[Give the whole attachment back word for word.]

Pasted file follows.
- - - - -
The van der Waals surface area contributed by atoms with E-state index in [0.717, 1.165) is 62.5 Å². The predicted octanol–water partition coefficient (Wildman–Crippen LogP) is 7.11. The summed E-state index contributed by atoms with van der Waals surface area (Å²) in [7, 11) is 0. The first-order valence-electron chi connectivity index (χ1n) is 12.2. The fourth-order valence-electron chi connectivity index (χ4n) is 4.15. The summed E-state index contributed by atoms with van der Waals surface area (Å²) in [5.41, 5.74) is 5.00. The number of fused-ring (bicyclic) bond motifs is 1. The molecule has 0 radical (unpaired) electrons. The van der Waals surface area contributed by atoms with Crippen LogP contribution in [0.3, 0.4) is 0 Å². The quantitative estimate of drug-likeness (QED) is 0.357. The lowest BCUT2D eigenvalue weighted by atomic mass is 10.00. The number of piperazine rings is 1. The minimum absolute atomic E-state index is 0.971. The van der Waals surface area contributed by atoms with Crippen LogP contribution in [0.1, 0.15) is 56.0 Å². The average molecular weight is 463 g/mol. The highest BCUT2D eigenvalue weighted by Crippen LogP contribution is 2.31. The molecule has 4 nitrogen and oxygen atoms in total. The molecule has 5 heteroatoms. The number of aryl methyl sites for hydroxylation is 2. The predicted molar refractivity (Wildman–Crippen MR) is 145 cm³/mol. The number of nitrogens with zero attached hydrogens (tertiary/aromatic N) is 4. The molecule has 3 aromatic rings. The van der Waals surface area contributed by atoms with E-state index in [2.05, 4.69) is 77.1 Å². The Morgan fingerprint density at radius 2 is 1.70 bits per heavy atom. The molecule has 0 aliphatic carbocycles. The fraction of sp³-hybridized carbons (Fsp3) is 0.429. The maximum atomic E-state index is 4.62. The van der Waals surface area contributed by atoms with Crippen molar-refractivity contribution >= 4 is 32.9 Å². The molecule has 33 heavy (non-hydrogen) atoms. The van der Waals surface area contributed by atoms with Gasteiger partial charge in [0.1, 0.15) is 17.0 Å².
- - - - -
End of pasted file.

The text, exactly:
The van der Waals surface area contributed by atoms with E-state index in [0.717, 1.165) is 62.5 Å². The predicted octanol–water partition coefficient (Wildman–Crippen LogP) is 7.11. The summed E-state index contributed by atoms with van der Waals surface area (Å²) in [7, 11) is 0. The first-order valence-electron chi connectivity index (χ1n) is 12.2. The fourth-order valence-electron chi connectivity index (χ4n) is 4.15. The summed E-state index contributed by atoms with van der Waals surface area (Å²) in [5.41, 5.74) is 5.00. The number of fused-ring (bicyclic) bond motifs is 1. The molecule has 0 radical (unpaired) electrons. The van der Waals surface area contributed by atoms with Crippen LogP contribution in [0.3, 0.4) is 0 Å². The quantitative estimate of drug-likeness (QED) is 0.357. The lowest BCUT2D eigenvalue weighted by atomic mass is 10.00. The number of piperazine rings is 1. The minimum absolute atomic E-state index is 0.971. The van der Waals surface area contributed by atoms with Crippen LogP contribution in [0.1, 0.15) is 56.0 Å². The average molecular weight is 463 g/mol. The highest BCUT2D eigenvalue weighted by Crippen LogP contribution is 2.31. The molecule has 4 nitrogen and oxygen atoms in total. The molecule has 5 heteroatoms. The number of aryl methyl sites for hydroxylation is 2. The predicted molar refractivity (Wildman–Crippen MR) is 145 cm³/mol. The number of nitrogens with zero attached hydrogens (tertiary/aromatic N) is 4. The molecule has 3 aromatic rings. The van der Waals surface area contributed by atoms with E-state index in [2.05, 4.69) is 77.1 Å². The Morgan fingerprint density at radius 2 is 1.70 bits per heavy atom. The molecule has 0 aliphatic carbocycles. The fraction of sp³-hybridized carbons (Fsp3) is 0.429. The maximum atomic E-state index is 4.62. The van der Waals surface area contributed by atoms with Crippen molar-refractivity contribution >= 4 is 32.9 Å². The molecule has 33 heavy (non-hydrogen) atoms. The van der Waals surface area contributed by atoms with Gasteiger partial charge in [0.1, 0.15) is 17.0 Å².